Stay tuned, next post I’ll talk about our first hospital system.

Lessons from a Big State LGBT Health Policy Change Project

Director of CenterLink’s Network for LGBT Health Equity

Who’s got some of the best funded and staffed health policy change work in the country? Stop thinking coasts, because the answer will surprise you… Missouri. For a little over a year now the Missouri Foundation for Health has been funding locals to use their civil rights skills to change health policies to better serve the long overlooked LGBT population.

MO Group Photo
SAGE’s Sherrill Wayland and PROMO’s Tracy McCreery with Scout & Gustavo

For the last year we’ve had the pleasure of being the technical assistance provider to this Missouri-based collaboration aimed at changing health policies in the state to support LGBT health. Now we know health policy change is the most durable way to invest resources, because it lasts long after the funding is gone. We also know that the focus on policy change has really been amped up in recent years. Beyond that we know one more thing: there are very few resources to find out how to do policy change for LGBT wellness. Many of us are incorporating policy change into our goals, but it’s a newer field for the arena, we have fewer precedents to guide us. That’s why we are pleased to introduce a tiny series of blogs from the great folk in Missouri – telling us some of the lessons they’ve learned in the last year of LGBT health policy change work there.

Without further ado, please welcome Tracy McCreery, from the Missouri equality advocacy organization, PROMO. Tracy and the head of their partner group, Sherrill Wayland from SAGE Metro St. Louis, are the two person team who’s trying to change LGBT health in Missouri, one policy at a time.


Introducing our Collaboration with the National LGBT Cancer Network!

Director of CenterLink’s Network for LGBT Health Equity
As we rebuild and retool under the new cancer & tobacco cooperative agreement there’s lots of great things percolating that we want to tell you about. First and foremost, let’s introduce our newest compatriots in the fight. Because when CDC told us to expand into LGBT cancer we of course reached out to the experts — the National LGBT Cancer Network! So we are now formal partners on this cooperative agreement so you’ll see lots of stuff coming out from them in the coming months.
You’re jumping into the story right as the Cancer Network starts with a splash, because this week they’re a historic event… but let me not tell you about it, let me instead introduce one of our new regular contributors, the Executive Director of the National LGBT Cancer Network, Ms. Liz Margolies.

Summary of Our 1st Career Dev Webinar: LGBT Opportunities at NIH

Director of CenterLink’s Network for LGBT Health Equity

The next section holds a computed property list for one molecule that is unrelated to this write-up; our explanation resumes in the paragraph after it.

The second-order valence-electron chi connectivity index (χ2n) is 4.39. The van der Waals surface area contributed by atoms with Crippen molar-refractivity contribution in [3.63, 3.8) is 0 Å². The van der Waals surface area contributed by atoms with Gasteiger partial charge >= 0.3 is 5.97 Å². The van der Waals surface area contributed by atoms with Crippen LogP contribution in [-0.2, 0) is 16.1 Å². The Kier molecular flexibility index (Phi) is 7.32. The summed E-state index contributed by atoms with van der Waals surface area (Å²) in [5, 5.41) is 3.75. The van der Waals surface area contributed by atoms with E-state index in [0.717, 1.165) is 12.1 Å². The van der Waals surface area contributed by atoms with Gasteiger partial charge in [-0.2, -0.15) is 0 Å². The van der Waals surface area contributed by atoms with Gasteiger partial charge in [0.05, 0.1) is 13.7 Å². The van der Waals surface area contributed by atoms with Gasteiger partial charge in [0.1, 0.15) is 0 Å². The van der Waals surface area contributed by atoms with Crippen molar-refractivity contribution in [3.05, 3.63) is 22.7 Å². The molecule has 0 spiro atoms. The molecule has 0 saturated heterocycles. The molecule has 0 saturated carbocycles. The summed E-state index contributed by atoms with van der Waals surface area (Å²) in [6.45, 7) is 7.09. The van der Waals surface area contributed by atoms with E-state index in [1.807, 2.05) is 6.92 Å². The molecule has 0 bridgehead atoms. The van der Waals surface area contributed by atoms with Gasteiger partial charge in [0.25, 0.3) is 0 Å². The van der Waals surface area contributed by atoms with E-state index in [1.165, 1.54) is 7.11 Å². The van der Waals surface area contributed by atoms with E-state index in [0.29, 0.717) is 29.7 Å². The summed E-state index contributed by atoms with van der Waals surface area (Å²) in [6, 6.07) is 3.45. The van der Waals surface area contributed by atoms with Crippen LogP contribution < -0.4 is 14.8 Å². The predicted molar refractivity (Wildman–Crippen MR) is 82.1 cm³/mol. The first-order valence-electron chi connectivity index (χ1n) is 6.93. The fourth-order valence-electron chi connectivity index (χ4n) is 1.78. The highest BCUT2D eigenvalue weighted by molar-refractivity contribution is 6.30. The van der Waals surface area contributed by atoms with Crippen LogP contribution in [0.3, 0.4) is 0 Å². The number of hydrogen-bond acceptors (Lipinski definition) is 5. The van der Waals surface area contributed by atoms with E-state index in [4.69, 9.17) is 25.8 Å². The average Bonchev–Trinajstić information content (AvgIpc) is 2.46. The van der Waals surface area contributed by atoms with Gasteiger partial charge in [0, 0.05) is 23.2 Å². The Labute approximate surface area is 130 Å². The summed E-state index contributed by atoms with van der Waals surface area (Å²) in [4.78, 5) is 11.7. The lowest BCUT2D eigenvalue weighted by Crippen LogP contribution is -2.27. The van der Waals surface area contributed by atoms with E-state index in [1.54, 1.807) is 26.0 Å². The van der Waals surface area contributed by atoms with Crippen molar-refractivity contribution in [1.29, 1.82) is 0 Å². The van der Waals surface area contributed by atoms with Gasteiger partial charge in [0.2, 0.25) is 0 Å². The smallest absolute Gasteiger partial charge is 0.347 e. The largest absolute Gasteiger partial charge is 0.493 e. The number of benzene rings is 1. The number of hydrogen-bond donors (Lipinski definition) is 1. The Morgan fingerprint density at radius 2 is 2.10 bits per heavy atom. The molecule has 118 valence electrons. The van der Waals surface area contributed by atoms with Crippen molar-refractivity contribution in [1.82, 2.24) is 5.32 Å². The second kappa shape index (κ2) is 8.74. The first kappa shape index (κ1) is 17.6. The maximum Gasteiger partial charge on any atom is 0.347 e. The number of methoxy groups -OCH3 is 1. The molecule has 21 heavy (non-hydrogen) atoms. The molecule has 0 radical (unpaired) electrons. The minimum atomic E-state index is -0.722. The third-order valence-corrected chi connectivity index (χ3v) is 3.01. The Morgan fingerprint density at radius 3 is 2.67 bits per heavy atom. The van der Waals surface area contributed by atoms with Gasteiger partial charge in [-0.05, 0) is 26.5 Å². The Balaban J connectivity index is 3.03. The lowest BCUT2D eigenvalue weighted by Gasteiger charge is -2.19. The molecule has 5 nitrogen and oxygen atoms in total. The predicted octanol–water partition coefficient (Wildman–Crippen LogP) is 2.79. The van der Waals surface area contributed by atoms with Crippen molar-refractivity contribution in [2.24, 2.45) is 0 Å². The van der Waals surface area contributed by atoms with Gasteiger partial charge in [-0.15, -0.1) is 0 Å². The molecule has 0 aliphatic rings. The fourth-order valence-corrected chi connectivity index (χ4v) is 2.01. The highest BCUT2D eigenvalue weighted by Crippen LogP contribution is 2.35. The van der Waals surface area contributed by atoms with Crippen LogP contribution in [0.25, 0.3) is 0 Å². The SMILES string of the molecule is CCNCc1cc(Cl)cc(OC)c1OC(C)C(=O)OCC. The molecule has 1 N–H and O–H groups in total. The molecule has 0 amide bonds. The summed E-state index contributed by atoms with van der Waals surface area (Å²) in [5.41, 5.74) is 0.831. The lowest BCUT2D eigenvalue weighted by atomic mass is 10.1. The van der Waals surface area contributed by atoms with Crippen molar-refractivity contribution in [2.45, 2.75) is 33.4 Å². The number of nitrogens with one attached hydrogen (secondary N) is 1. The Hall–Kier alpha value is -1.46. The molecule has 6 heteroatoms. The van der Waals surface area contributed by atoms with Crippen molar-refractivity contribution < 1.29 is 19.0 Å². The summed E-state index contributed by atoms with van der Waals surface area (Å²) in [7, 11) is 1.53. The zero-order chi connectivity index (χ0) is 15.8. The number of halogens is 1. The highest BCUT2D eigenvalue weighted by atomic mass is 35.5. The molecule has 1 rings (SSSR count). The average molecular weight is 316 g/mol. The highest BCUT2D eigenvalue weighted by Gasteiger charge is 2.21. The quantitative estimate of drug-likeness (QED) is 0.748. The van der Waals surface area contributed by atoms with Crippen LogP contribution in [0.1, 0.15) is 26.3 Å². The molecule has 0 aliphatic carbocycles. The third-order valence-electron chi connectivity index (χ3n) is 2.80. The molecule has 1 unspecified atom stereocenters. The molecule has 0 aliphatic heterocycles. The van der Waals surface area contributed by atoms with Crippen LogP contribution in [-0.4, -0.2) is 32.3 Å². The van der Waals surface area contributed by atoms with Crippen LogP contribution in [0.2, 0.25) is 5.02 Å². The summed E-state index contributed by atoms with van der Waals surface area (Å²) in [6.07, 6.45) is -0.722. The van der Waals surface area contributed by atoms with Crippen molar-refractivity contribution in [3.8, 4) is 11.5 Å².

Are you a student interested in health? Then we need you to get graduated and trained as fast as possible — because we desperately need more leaders in LGBT health and health research. We’ve got major gaps in LGBT health research, esp in tobacco & cancer & subpopulation disparities… and we know we won’t get those gaps filled until we expand the pipeline of incoming researchers. The Network for LGBT Health Equity has had great experiences in youth development over the years, and we’ve had some really positive collaborations with junior researchers, see our recent Huffington Post piece as one example of that fruit. So we love spreading the word about health needs through the ranks of next leaders and clearly offering you career development insights is one smart way to do that. So — if you weren’t able to join us for the NIH leadership webinar, see some highlights here, and if you’re interested in being notified of future health leadership development opportunities, email us directly at healthnetwork@lgbtcenters.org.

Our birdseye view into Dr. Milgram's office as she trained us on NIH training.
Our birdseye view into Dr. Milgram’s office as she trained us on NIH training.
Dr. Sharon Milgram is the head of NIH’s Intramural Office of Training & Education. She gave us a great romp through the many training opportunities NIH has for everyone from high school students (Summer Internship Program) through to postdocs. First step in finding out about most of these is heading off to http://www.training.nih.gov and exploring the options that fit you. Actually that Summer Internship Program (SIP) is one of the most popular programs and a great way to start off before you go for more indepth commitments, (like their sweet $20k a year scholarship programs). If you want to get in the SIP they’ve got a video on the website about how to apply. Important thing to know is that the application just puts you in the database for folk to search, in order to really be in contention you need to find researchers whose work interests you and contact them. Now to be fair, one of the webinar folk searched the intramural research database and not one instance of “LGBT” or even “gay” research is in it… so Sharon urges us to be openminded about what we can maybe add a good LGBT perspective to! And if you can’t figure out which scientists have work that fits, Sharon has offered to be a matchmaker for folk, you can contact her directly at milgrams@od.nih.gov, and tell her we sent you!

I’m not sure I can wait long enough for the youth of today to take over the world, so again if you’re interested in more career development webinars like the one today, email us directly at healthequity@lgbtcenters.org and we’ll contact you when we run the next webinar.